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N-Dimensional Spatial Transformations

You can perform N-D geometric transformations using the tformarray function. You can also use tformarray to perform mixed-dimensional transformations, in which the input and output arrays do not have the same dimensions. The output can have either a lower or higher number of dimensions than the input. For example, if you are sampling 3-D data on a 2-D slice or manifold, the input array might have a lower dimensionality. The output dimensionality might be higher, for example, if you combine multiple 2-D transformations into a single 2-D to 3-D operation.

Before using the tformarray function, prepare the input arguments required to perform the geometric transformation.

  • Create the spatial transformation using the maketform function. If you create the spatial transformation from a matrix, maketform expects the matrix to be in the postmultiply convention.

  • Create the resampling structure using the makeresampler function. A resampler structure defines how to interpolate values of the input array at specified locations. For example, you could specify your own separable interpolation kernel, build a custom resampler around the interp2 or interp3 functions, or even implement an advanced antialiasing technique. The resampling structure also controls the edge behavior when interpolating.

Next, apply the geometric transformation to an image using the tformarray function, specifying the spatial transformation structure and the resampling structure. You can also transform individual points and lines to explore the geometric effects of a transformation. Use the tformfwd and tforminv functions to perform forward and inverse transformations, respectively.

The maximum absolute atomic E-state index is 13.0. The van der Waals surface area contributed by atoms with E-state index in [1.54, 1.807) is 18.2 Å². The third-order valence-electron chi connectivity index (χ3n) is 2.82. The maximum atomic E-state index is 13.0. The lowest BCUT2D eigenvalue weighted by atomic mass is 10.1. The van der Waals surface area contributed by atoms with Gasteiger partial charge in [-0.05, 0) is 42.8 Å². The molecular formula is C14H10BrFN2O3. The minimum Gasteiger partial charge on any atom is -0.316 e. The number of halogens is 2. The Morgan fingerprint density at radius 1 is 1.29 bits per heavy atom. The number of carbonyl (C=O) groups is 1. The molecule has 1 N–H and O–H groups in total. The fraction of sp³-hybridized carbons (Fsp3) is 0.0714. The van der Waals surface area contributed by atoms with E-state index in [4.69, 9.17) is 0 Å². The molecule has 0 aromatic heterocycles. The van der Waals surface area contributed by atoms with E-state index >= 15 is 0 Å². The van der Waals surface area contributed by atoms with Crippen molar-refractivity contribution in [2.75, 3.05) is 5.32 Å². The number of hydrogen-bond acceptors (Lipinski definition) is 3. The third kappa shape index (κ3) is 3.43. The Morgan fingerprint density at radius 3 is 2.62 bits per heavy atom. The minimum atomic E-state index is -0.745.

This example uses tformarray to perform a projective transformation of a checkerboard image, and makeresampler to create a resampling structure with a standard bicubic interpolation method.

I = checkerboard(20,1,1);
T = maketform("projective",[1 1; 41 1; 41 41; 1 41], ...
              [5 5; 40 5; 35 30; -10 30]);
R = makeresampler("cubic","circular");
J = tformarray(I,T,R,[1 2],[2 1],[100 100],[],[]);

The original image is a single checkerboard tile consisting of one white, one gray, and two black squares. The transformed image replicates the checkerboard tile and appears tilted into a different plane.

The makeresampler and tformarray functions enable you to control many aspects of the transformation. For example, note how tformarray created an output image that is larger than the size of the original image. Further, notice that the transformed image appears to contain multiple copies of the original image. This is accomplished by specifying a padding method in the resampling structure that extends the input image by repeating the pixels in a circular pattern.

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